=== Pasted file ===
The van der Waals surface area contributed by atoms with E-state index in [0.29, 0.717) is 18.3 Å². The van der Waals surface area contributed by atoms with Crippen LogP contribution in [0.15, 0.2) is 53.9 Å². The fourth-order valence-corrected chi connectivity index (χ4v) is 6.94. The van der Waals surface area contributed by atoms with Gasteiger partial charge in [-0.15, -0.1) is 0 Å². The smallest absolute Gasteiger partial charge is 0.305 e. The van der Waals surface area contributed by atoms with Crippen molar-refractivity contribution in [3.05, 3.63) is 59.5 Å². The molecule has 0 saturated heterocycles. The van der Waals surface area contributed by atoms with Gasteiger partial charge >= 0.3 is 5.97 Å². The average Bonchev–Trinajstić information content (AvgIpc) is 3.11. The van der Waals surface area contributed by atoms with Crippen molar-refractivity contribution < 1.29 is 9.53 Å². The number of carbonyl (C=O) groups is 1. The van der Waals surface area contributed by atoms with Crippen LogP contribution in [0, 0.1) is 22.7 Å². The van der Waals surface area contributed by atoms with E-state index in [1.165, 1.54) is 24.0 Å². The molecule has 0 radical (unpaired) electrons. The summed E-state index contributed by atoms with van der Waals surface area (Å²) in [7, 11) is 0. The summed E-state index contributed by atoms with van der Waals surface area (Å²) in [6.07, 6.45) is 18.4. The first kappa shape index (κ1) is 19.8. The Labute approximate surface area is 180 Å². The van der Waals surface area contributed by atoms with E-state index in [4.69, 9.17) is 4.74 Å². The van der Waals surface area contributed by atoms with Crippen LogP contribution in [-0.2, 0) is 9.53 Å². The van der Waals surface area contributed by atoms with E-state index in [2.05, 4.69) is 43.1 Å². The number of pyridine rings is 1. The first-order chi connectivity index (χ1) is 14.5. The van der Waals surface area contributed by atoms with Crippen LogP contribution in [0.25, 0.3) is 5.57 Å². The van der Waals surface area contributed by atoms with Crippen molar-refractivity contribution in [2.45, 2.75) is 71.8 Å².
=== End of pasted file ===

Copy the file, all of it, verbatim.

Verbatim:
The van der Waals surface area contributed by atoms with E-state index in [0.29, 0.717) is 18.3 Å². The van der Waals surface area contributed by atoms with Crippen LogP contribution in [0.15, 0.2) is 53.9 Å². The fourth-order valence-corrected chi connectivity index (χ4v) is 6.94. The van der Waals surface area contributed by atoms with Gasteiger partial charge in [-0.15, -0.1) is 0 Å². The smallest absolute Gasteiger partial charge is 0.305 e. The van der Waals surface area contributed by atoms with Crippen molar-refractivity contribution in [3.05, 3.63) is 59.5 Å². The molecule has 0 saturated heterocycles. The van der Waals surface area contributed by atoms with Gasteiger partial charge >= 0.3 is 5.97 Å². The average Bonchev–Trinajstić information content (AvgIpc) is 3.11. The van der Waals surface area contributed by atoms with Crippen molar-refractivity contribution < 1.29 is 9.53 Å². The number of carbonyl (C=O) groups is 1. The van der Waals surface area contributed by atoms with Crippen LogP contribution in [0, 0.1) is 22.7 Å². The van der Waals surface area contributed by atoms with E-state index in [1.165, 1.54) is 24.0 Å². The molecule has 0 radical (unpaired) electrons. The summed E-state index contributed by atoms with van der Waals surface area (Å²) in [7, 11) is 0. The summed E-state index contributed by atoms with van der Waals surface area (Å²) in [6.07, 6.45) is 18.4. The first kappa shape index (κ1) is 19.8. The Labute approximate surface area is 180 Å². The van der Waals surface area contributed by atoms with E-state index in [4.69, 9.17) is 4.74 Å². The van der Waals surface area contributed by atoms with Crippen LogP contribution in [-0.2, 0) is 9.53 Å². The van der Waals surface area contributed by atoms with E-state index in [2.05, 4.69) is 43.1 Å². The number of pyridine rings is 1. The first-order chi connectivity index (χ1) is 14.5. The van der Waals surface area contributed by atoms with Crippen LogP contribution in [0.25, 0.3) is 5.57 Å². The van der Waals surface area contributed by atoms with Crippen molar-refractivity contribution in [2.45, 2.75) is 71.8 Å².